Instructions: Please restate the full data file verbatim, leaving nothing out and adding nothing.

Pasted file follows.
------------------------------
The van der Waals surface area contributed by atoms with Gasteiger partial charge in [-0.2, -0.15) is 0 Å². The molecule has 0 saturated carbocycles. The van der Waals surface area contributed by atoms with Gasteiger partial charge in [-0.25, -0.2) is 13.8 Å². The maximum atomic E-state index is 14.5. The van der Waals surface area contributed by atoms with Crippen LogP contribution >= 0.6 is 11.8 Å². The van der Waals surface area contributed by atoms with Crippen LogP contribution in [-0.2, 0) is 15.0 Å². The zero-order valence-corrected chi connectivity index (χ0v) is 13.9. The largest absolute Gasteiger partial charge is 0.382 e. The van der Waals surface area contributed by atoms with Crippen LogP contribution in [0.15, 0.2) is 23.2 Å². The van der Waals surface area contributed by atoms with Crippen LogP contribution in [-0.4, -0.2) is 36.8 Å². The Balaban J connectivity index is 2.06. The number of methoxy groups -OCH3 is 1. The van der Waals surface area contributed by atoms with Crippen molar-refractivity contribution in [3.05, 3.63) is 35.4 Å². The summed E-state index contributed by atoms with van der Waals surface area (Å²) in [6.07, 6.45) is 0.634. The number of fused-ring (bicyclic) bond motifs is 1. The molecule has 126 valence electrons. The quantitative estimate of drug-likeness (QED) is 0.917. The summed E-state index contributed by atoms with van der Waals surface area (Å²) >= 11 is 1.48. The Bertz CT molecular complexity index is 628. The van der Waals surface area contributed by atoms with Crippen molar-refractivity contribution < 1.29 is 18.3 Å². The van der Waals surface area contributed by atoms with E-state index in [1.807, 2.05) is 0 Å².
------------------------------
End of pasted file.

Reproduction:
The van der Waals surface area contributed by atoms with Gasteiger partial charge in [-0.2, -0.15) is 0 Å². The molecule has 0 saturated carbocycles. The van der Waals surface area contributed by atoms with Gasteiger partial charge in [-0.25, -0.2) is 13.8 Å². The maximum atomic E-state index is 14.5. The van der Waals surface area contributed by atoms with Crippen LogP contribution >= 0.6 is 11.8 Å². The van der Waals surface area contributed by atoms with Crippen LogP contribution in [-0.2, 0) is 15.0 Å². The zero-order valence-corrected chi connectivity index (χ0v) is 13.9. The largest absolute Gasteiger partial charge is 0.382 e. The van der Waals surface area contributed by atoms with Crippen LogP contribution in [0.15, 0.2) is 23.2 Å². The van der Waals surface area contributed by atoms with Crippen LogP contribution in [-0.4, -0.2) is 36.8 Å². The Balaban J connectivity index is 2.06. The number of methoxy groups -OCH3 is 1. The van der Waals surface area contributed by atoms with Crippen molar-refractivity contribution in [3.05, 3.63) is 35.4 Å². The summed E-state index contributed by atoms with van der Waals surface area (Å²) in [6.07, 6.45) is 0.634. The number of fused-ring (bicyclic) bond motifs is 1. The molecule has 126 valence electrons. The quantitative estimate of drug-likeness (QED) is 0.917. The summed E-state index contributed by atoms with van der Waals surface area (Å²) >= 11 is 1.48. The Bertz CT molecular complexity index is 628. The van der Waals surface area contributed by atoms with Crippen molar-refractivity contribution < 1.29 is 18.3 Å². The van der Waals surface area contributed by atoms with E-state index in [1.807, 2.05) is 0 Å².